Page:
In addition, a similar dimensional analysis shows that *M*_{0} is independent of *V*_{c} and *T* ~ 1/*V*_{c}. As *V*_{c} systematically varies, the scaling curve moves vertically in the *M*_{0} − *T* space, that is *T* ∝ 1/*v*_{r} ∝ 1/*V*_{c}, which can reconcile the separation between the cubic scaling of SSEs and earthquakes.

## Data availability

The numerical data have been deposited in the Zenodo database under accession code 10.5281/zenodo.7228123 [https://doi.org/10.5281/zenodo.7228123]. The theoretical data are presented in the Methods. Other data are previously published and available in the references cited in the figure captions.

## Code availability

The open source softwares SEM2DPACK and QDYN used in the fully dynamic and quasi-dynamic rupture simulations are available at https://github.com/jpampuero/sem2dpack and https://github.com/ydluo/qdyn, respectively.

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## Acknowledgements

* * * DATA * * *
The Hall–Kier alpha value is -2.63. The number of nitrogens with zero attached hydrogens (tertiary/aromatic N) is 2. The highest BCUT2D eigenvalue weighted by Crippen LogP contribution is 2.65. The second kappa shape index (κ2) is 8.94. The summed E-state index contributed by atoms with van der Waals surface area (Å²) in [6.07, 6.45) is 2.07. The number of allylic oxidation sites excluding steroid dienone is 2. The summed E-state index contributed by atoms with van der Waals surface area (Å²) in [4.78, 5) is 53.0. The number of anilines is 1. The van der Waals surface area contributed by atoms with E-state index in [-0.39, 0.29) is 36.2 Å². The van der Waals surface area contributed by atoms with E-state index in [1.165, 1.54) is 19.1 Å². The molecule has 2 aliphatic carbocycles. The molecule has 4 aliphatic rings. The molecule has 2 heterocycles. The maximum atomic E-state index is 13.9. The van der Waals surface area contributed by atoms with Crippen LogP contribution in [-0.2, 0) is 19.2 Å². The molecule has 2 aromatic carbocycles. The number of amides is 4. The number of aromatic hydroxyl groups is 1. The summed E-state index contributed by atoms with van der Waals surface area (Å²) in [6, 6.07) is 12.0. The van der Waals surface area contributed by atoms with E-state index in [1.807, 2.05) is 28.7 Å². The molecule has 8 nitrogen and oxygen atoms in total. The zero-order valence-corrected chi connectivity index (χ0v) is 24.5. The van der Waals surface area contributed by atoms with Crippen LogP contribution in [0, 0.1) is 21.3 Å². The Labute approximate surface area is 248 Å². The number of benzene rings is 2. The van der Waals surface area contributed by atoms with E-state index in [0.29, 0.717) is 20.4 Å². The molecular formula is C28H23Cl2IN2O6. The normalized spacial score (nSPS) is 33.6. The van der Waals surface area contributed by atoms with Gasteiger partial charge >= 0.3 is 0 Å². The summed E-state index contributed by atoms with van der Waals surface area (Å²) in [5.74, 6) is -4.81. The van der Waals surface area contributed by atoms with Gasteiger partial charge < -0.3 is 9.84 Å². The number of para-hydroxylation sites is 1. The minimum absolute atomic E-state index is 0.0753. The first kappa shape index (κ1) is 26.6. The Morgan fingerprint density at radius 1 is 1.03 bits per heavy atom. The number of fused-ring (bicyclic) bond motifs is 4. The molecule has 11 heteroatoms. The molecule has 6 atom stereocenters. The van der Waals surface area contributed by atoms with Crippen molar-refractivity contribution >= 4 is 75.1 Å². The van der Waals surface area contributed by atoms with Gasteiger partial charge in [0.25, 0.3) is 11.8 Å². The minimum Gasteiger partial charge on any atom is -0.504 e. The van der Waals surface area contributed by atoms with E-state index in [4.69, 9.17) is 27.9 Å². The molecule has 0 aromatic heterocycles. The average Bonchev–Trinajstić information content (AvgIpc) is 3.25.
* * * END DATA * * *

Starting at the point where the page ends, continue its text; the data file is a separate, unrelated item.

This manuscript benefited from discussions with M.P.A. van den Ende, Quentin Bletery and Jean-Mathieu Nocquet. We thank Frédéric Cappa and Allan Rubin for their constructive comments in reviewing the early version of this manuscript. This work was supported by the French government through the Investments in the Future project UCAJEDI (ANR 15 IDEX 01) managed by the French National Research Agency (ANR). H.W. was also partially supported by the National Natural Science Foundation of China. We are grateful to the “MéSOceNtre SIGAMM" at Observatoire de la Côte d’Azur and to Université Côte d’Azur’s OPAL infrastructure and Center for High-Performance Computing for providing resources and support.

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H.W. conceived this study, carried out the numerical experiments and the theoretical derivations. J.-P.A. contributed the ideas to compute the average slip rate of the observed SSEs, the recurrence time of earthquakes, and the moment-duration scaling resulting from the model. H.W. wrote the paper, J.-P.A. edited it. Both H.W. and J.-P.A. contributed to the revision of the paper.

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### Cite this article

Weng, H., Ampuero, JP. Integrated rupture mechanics for slow slip events and earthquakes.
*Nat Commun* **13**, 7327 (2022). https://doi.org/10.1038/s41467-022-34927-w

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DOI: https://doi.org/10.1038/s41467-022-34927-w